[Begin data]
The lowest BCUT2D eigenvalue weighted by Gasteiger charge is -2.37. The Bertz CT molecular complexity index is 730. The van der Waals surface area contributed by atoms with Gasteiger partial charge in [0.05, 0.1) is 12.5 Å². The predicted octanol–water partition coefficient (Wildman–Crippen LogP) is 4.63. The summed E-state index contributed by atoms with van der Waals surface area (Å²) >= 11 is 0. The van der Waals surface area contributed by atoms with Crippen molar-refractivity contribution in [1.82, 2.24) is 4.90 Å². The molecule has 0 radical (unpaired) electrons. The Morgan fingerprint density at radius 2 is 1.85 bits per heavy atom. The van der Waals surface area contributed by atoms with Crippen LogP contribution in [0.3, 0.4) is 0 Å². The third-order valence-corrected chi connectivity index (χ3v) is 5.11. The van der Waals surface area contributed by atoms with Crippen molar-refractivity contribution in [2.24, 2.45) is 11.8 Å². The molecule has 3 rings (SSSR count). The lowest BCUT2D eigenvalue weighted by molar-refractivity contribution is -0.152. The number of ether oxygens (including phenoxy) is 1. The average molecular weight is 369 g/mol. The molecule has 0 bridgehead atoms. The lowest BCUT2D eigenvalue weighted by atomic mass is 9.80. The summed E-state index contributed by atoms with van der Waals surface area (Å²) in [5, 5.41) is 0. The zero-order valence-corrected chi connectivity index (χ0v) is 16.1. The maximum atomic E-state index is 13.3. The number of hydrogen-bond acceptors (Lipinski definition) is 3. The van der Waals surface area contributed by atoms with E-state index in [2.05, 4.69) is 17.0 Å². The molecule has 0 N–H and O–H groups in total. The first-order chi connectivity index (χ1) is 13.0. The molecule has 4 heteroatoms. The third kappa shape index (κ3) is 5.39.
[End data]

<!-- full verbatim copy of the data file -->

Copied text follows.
The lowest BCUT2D eigenvalue weighted by Gasteiger charge is -2.37. The Bertz CT molecular complexity index is 730. The van der Waals surface area contributed by atoms with Gasteiger partial charge in [0.05, 0.1) is 12.5 Å². The predicted octanol–water partition coefficient (Wildman–Crippen LogP) is 4.63. The summed E-state index contributed by atoms with van der Waals surface area (Å²) >= 11 is 0. The van der Waals surface area contributed by atoms with Crippen molar-refractivity contribution in [1.82, 2.24) is 4.90 Å². The molecule has 0 radical (unpaired) electrons. The Morgan fingerprint density at radius 2 is 1.85 bits per heavy atom. The van der Waals surface area contributed by atoms with Crippen LogP contribution in [0.3, 0.4) is 0 Å². The third-order valence-corrected chi connectivity index (χ3v) is 5.11. The van der Waals surface area contributed by atoms with Crippen molar-refractivity contribution in [2.24, 2.45) is 11.8 Å². The molecule has 3 rings (SSSR count). The lowest BCUT2D eigenvalue weighted by molar-refractivity contribution is -0.152. The number of ether oxygens (including phenoxy) is 1. The average molecular weight is 369 g/mol. The molecule has 0 bridgehead atoms. The lowest BCUT2D eigenvalue weighted by atomic mass is 9.80. The summed E-state index contributed by atoms with van der Waals surface area (Å²) in [5, 5.41) is 0. The zero-order valence-corrected chi connectivity index (χ0v) is 16.1. The maximum atomic E-state index is 13.3. The number of hydrogen-bond acceptors (Lipinski definition) is 3. The van der Waals surface area contributed by atoms with E-state index in [2.05, 4.69) is 17.0 Å². The molecule has 0 N–H and O–H groups in total. The first-order chi connectivity index (χ1) is 13.0. The molecule has 4 heteroatoms. The third kappa shape index (κ3) is 5.39.